My timer's ringing, so I'd better check the "No Peek Chicken". It's one of my favorite recipes and smells delicious. Wishing you a carefree day.
"Sweet April showers do spring May flowers!" -Thomas Tusser
1-2-3 Come Chew On Some Common Core With the Very Hungry Caterpillar and Me
Since so many people read The Very Hungry Caterpillar, I wanted to use Eric Carle's cute little critter as a spring board to studying a variety of Common Core Standards.
I created the caterpillar template and made a list of all sorts of ways I could use it, then set about to design the details. You can choose which one you want your students to do, or give them a choice.
Teachers could also make up their own set and laminate to use as spring anchor charts. Make an extra set to use for independent sequencing centers or to play games with. Don't glue the body-segment circles together, and you could also use them to independently or whole group assess the various standards.
In The Very Hungry Caterpillar Eats the Alphabet, students trace and write upper and lowercase letters. I've also included a set where a bit of the butterfly's life cycle is also included with the letters.
For example, for the letter Zz, I added: Zzzzzz sleeping in a chrysalis, and then included a butterfly pattern with the letters all over her wings to be cut and glued on the last section.
I glued just the thorax portion to the last "body" circle and bent the wings up so that the butterfly is 3D and looks like she's flying.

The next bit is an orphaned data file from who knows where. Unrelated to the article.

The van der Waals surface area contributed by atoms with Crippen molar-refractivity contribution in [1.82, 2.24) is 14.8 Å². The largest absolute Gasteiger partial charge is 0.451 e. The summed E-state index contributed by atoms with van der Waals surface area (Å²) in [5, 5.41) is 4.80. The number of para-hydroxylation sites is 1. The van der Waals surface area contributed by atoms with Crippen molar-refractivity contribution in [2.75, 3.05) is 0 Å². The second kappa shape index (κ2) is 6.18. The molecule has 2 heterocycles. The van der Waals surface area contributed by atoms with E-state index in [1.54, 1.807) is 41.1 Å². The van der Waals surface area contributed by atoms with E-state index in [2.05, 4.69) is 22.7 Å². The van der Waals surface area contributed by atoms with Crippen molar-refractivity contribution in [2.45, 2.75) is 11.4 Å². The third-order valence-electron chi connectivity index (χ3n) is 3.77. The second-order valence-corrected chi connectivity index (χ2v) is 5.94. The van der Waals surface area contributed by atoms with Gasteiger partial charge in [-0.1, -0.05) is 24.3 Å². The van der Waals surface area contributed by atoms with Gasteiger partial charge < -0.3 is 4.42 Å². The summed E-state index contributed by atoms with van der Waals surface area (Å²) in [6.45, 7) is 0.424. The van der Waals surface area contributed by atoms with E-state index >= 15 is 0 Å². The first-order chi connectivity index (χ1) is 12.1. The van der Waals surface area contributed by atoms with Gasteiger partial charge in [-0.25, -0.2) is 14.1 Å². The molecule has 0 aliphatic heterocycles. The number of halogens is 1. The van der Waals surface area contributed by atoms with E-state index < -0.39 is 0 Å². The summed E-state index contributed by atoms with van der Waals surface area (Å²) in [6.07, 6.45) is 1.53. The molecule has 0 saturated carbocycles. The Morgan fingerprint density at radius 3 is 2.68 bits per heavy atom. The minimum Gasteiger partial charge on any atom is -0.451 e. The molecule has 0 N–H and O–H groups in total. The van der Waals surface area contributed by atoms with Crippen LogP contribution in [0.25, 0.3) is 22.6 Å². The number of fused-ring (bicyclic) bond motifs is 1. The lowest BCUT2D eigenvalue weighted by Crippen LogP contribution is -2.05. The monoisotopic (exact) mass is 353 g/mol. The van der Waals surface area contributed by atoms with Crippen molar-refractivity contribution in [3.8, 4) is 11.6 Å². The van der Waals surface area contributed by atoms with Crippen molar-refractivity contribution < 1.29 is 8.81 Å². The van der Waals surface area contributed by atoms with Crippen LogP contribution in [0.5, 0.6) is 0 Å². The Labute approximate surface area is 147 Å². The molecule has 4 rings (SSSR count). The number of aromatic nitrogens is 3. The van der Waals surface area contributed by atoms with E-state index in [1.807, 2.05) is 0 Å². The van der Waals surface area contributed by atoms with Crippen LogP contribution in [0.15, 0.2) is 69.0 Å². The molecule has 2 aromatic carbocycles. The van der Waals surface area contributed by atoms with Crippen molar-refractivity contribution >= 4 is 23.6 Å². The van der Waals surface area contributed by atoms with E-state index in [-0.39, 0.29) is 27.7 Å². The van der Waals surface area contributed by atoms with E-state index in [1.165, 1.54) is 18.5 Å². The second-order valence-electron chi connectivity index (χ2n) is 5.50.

Older students could also make a list of a food the caterpillar could eat that begins with that letter. You may want to read Lois Ehlert's book Eating the Alphabet (Fruits and Vegetables from A to Z) to give students some ideas. Click on the link to view/download The Very Hungry Caterpillar Eats the Alphabet packet.
If you'd like to review just the life cycle of a butterfly, you'll want to take a look at The Life Cycle Of The Very Hungry Caterpillar packet. Students trace and write the words, then color, cut and glue the pictures.
If you look closely, you'll see that I glued down just the thorax with this butterfly too, so it looks 3 dimensional, like the larger one above. Click on the link to view/download it.
The Very Hungry Caterpillar Eats a Rainbow, reinforces colors as well as the days of the week. Before hand, brainstorm what kinds of things the caterpillar could eat that are the various colors. Write these words on the board to help children with spelling.
Students trace and write the color words and complete the sentence with something the caterpillar ate that was that color. Adding end punctuation reviews another standard.
Children then draw and color a picture. I've included my sample so that you can quickly make one to share with your students. Click on the link to view/download The Very Hungry Caterpillar Eats a Rainbow packet.
You may also want to read one of the following books for some great examples of rainbow-colorful food: I Eat A Rainbow, by Bobbie Kalman; Can You Eat a Rainbow? by Anastasia Suen; and/or I Can Eat A Rainbow, by Annabel Karmel.
The Very Hungry Caterpillar Eats Some Numbers includes counting from zero to ten, where students trace and write the numbers as well as the number words. I've included a butterfly pattern to glue to the last section if you want.
There are also caterpillar "body" circles for skip counting by 2s 3s, 5s, and 10s. If you are practicing counting backwards from 10 to 0, simply have children put the caterpillar in reverse order.